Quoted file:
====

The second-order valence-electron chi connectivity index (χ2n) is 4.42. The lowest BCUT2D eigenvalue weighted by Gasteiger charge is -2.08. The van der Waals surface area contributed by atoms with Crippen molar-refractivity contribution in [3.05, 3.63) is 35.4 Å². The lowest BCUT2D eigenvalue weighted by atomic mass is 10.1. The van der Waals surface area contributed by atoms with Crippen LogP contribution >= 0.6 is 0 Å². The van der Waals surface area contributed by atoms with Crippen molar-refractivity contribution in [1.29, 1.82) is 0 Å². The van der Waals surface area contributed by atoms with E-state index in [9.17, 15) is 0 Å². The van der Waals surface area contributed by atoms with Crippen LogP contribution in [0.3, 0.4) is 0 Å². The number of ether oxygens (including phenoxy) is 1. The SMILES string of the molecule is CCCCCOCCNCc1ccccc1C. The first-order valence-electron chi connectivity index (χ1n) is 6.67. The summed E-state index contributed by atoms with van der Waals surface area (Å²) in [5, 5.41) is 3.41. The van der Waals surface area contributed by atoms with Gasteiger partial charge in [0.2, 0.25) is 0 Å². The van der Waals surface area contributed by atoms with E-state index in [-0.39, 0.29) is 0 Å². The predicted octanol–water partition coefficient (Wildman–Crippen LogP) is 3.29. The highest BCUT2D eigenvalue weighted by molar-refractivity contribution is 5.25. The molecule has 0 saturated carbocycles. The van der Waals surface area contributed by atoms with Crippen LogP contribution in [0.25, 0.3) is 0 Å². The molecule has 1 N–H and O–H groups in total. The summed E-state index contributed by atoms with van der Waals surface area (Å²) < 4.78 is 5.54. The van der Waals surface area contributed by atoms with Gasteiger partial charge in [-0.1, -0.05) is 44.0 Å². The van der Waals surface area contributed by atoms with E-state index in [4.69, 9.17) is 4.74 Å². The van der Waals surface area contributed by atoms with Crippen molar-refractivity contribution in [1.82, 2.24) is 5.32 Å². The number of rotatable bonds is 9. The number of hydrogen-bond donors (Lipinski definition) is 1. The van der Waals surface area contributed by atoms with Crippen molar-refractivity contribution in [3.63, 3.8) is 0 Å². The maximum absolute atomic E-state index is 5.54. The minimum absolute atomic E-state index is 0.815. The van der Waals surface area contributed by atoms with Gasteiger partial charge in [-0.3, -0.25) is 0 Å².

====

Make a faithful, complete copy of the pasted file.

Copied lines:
The second-order valence-electron chi connectivity index (χ2n) is 4.42. The lowest BCUT2D eigenvalue weighted by Gasteiger charge is -2.08. The van der Waals surface area contributed by atoms with Crippen molar-refractivity contribution in [3.05, 3.63) is 35.4 Å². The lowest BCUT2D eigenvalue weighted by atomic mass is 10.1. The van der Waals surface area contributed by atoms with Crippen LogP contribution >= 0.6 is 0 Å². The van der Waals surface area contributed by atoms with Crippen molar-refractivity contribution in [1.29, 1.82) is 0 Å². The van der Waals surface area contributed by atoms with E-state index in [9.17, 15) is 0 Å². The van der Waals surface area contributed by atoms with Crippen LogP contribution in [0.3, 0.4) is 0 Å². The number of ether oxygens (including phenoxy) is 1. The SMILES string of the molecule is CCCCCOCCNCc1ccccc1C. The first-order valence-electron chi connectivity index (χ1n) is 6.67. The summed E-state index contributed by atoms with van der Waals surface area (Å²) in [5, 5.41) is 3.41. The van der Waals surface area contributed by atoms with Gasteiger partial charge in [0.2, 0.25) is 0 Å². The van der Waals surface area contributed by atoms with E-state index in [-0.39, 0.29) is 0 Å². The predicted octanol–water partition coefficient (Wildman–Crippen LogP) is 3.29. The highest BCUT2D eigenvalue weighted by molar-refractivity contribution is 5.25. The molecule has 0 saturated carbocycles. The van der Waals surface area contributed by atoms with Crippen LogP contribution in [0.25, 0.3) is 0 Å². The molecule has 1 N–H and O–H groups in total. The summed E-state index contributed by atoms with van der Waals surface area (Å²) < 4.78 is 5.54. The van der Waals surface area contributed by atoms with Gasteiger partial charge in [-0.1, -0.05) is 44.0 Å². The van der Waals surface area contributed by atoms with E-state index in [4.69, 9.17) is 4.74 Å². The van der Waals surface area contributed by atoms with Crippen molar-refractivity contribution in [1.82, 2.24) is 5.32 Å². The number of rotatable bonds is 9. The number of hydrogen-bond donors (Lipinski definition) is 1. The van der Waals surface area contributed by atoms with Crippen molar-refractivity contribution in [3.63, 3.8) is 0 Å². The maximum absolute atomic E-state index is 5.54. The minimum absolute atomic E-state index is 0.815. The van der Waals surface area contributed by atoms with Gasteiger partial charge in [-0.3, -0.25) is 0 Å².